‘Time-restricted eating’ boosts health of firefighters and other shift workers: study
San Diego — Eating within set times while not skipping meals can reduce the cardiovascular health risks of firefighters and other shift workers, results of a recent study show.
Researchers at the Salk Institute for Biological Studies and the University of California, San Diego – in cooperation with the San Diego Fire-Rescue Department – analyzed data from 150 firefighters who used an app to track their meals over a three-month period. Half of the participants ate within a 10-hour window (9 a.m.-7 p.m.) while the other half didn’t deviate from their routine, eating within an approximate 14-hour window. They were all encouraged to follow a Mediterranean diet rich in fruits, vegetables, fish and olive oil.
The researchers found that participants who ate within the set time frame experienced lower blood pressure, as well as lower levels of blood sugar and cholesterol. Additionally, following this eating pattern while not skipping meals triggered significantly lower levels of “bad” cholesterol associated with artery blockage, boosted mental health and limited alcohol intake by about three drinks a week.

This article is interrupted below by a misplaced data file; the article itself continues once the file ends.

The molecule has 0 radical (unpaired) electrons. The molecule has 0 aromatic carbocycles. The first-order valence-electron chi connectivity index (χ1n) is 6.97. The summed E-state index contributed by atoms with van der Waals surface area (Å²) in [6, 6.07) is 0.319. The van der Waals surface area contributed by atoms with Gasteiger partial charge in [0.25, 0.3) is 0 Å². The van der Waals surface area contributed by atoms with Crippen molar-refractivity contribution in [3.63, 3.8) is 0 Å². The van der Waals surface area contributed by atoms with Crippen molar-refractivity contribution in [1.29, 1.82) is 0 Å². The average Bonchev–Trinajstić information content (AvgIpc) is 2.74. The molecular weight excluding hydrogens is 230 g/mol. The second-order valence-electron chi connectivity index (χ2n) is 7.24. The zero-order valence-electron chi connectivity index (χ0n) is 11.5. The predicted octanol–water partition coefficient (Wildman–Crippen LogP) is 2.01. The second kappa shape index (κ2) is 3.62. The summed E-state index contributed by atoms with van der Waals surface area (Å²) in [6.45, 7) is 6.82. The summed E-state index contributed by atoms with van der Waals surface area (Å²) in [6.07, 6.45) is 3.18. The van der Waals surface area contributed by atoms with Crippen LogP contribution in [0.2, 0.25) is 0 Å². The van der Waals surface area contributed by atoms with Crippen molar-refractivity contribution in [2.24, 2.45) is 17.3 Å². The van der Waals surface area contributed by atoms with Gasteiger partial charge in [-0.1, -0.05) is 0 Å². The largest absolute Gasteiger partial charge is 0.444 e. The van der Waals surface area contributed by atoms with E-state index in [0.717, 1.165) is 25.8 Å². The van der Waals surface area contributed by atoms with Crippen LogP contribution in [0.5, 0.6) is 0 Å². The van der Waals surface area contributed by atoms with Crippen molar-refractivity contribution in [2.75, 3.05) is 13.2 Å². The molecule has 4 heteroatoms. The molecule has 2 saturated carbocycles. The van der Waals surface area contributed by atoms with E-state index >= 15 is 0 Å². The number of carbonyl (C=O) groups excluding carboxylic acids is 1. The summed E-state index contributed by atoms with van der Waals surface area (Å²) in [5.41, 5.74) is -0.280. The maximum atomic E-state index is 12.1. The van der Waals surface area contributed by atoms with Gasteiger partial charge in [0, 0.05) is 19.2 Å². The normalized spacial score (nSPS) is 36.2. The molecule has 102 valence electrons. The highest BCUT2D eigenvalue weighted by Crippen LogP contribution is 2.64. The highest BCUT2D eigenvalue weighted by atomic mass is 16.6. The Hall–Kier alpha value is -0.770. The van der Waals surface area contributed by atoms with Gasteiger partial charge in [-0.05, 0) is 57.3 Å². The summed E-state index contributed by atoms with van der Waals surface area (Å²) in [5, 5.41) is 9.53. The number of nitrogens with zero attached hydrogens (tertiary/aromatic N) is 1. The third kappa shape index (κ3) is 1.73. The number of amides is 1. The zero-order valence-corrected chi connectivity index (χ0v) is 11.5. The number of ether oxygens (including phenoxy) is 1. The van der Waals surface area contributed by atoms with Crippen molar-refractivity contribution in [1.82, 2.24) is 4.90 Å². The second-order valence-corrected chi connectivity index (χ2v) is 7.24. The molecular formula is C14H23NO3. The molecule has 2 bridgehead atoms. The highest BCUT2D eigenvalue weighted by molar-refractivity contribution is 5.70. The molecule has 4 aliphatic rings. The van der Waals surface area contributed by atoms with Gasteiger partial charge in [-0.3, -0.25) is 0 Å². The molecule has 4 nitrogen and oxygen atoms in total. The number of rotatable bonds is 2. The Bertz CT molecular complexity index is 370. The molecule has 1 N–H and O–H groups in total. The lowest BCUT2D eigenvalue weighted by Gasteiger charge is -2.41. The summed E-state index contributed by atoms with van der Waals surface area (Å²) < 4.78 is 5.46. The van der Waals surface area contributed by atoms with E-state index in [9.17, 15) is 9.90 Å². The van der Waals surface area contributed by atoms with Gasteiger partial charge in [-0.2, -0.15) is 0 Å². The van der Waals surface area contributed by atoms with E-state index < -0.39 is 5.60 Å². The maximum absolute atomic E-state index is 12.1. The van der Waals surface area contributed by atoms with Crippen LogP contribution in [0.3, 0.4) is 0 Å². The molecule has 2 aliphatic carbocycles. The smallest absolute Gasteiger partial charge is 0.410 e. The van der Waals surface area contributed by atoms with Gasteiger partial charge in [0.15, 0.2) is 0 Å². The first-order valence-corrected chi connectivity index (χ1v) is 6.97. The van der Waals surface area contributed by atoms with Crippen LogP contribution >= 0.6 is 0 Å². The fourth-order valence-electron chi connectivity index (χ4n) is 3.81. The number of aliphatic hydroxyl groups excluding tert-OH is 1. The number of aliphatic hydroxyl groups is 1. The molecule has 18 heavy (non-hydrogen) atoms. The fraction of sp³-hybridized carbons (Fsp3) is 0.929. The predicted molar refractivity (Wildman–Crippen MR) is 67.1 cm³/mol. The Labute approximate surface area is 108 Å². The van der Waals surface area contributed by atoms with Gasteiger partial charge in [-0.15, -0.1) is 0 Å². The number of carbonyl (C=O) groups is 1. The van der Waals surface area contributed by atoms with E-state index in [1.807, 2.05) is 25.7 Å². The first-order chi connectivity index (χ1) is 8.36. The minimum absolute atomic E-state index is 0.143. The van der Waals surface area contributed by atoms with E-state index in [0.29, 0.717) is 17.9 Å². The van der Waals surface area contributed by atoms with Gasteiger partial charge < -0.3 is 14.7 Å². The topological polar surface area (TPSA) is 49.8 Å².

“We’ve shown that time-restricted eating is a feasible way for shift workers, such as firefighters, to improve their cardiovascular health and well-being,” Pam Taub, corresponding study author, cardiologist and UCSD professor of medicine, said in a press release. “These findings can likely be extended to a wider population, including health care workers like nurses and others who experience abnormal sleep-wake patterns.”
The study was published online in the journal Cell Metabolism.